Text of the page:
Caspian crisis: Sinking sea levels threaten biodiversity, economy and regional stability

Coastal nations are worried about sea level rise, but in the countries around the Caspian Sea, over 100 million people are facing the opposite problem: an enormous drop in sea level.

Caspian crisis: Sinking sea levels threaten biodiversity, economy and regional stability
Photo: NASA/​Scott Kelly. The Caspian Sea, seen here from the in­ter­na­tional space sta­tion ISS, is the largest lake in the world. Its wa­ter levels are fall­ing due to cli­mate change.

Technically, this sea is a land-locked lake, but it is the largest on the planet (371.000 km2), and quite salty. Since the '90s, the water level has been dropping a few centimeters every year. This drop will accelerate during the upcoming decades, according to scientists from the German universities of Gießen and Bremen, together with Dutch geologist Frank Wesselingh.

The water levels of the Caspian Sea will be 9 to 18 meters lower than they are now, German and Dutch researchers calculate. In an article published in Communications Earth & Environment, they urge the world to act.

Wesselingh says:

"If the North Sea would drop 2 or 3 meters, access to ports like Rotterdam, Hamburg and London would be impeded. Fishing boats and container giants alike would struggle, and all the countries on the North Sea would have a huge problem. Here, we are talking about a decrease of no less than nine meters—in the best-case scenario."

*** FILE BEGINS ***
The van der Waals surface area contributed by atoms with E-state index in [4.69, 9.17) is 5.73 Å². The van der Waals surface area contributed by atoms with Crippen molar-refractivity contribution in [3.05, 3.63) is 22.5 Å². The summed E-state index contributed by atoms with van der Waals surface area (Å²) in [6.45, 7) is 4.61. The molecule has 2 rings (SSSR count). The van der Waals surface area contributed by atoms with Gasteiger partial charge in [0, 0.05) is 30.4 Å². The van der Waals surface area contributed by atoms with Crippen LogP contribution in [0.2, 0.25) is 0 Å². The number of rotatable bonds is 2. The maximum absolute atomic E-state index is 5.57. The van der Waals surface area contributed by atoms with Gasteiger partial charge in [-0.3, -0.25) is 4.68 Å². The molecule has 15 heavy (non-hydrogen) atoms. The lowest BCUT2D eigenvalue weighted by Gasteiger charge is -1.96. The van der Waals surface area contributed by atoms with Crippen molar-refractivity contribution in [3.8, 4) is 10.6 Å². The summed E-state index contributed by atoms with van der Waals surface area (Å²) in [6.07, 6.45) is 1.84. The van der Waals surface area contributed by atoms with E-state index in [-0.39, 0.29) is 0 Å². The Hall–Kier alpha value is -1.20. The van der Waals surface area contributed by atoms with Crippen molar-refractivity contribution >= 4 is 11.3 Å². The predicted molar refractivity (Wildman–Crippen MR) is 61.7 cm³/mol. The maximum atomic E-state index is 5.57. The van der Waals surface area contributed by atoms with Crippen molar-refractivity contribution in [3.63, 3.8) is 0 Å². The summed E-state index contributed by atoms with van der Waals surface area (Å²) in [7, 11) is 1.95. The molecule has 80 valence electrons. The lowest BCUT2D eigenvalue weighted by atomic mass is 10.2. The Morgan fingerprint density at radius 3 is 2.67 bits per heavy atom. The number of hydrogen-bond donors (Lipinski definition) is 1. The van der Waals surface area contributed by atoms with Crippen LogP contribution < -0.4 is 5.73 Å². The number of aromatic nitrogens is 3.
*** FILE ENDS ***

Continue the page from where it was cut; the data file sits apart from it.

In the worst-case scenario, the drop is 18 meters, and the Caspian Sea will lose over a third of its surface area.

In the journal Communications Earth & Environment, the three scientists are calling for action. Increased evaporation and the loss of sea ice in the winter will accelerate water-level drop, they explain. This will affect the unique ecosystems in the area, with their migratory birds, beluga and the endemic Caspian seal, which raises its offspring on the sea ice in the North of the Caspian Sea. It will also have dire consequences for the millions of people living near the sea, or around the rivers that run into it.

These problems also play in a region that is already politically tense. Azerbaijan, Russia, Iran, Turkmenistan and Kazakhstan all share a piece of the Caspian Sea, and would have to make new agreements regarding borders and fishing rights. Wesselingh and his German colleagues urge the formation of an international task force led by the United Nations Environmental Programme that would coordinate the mitigation of this problem.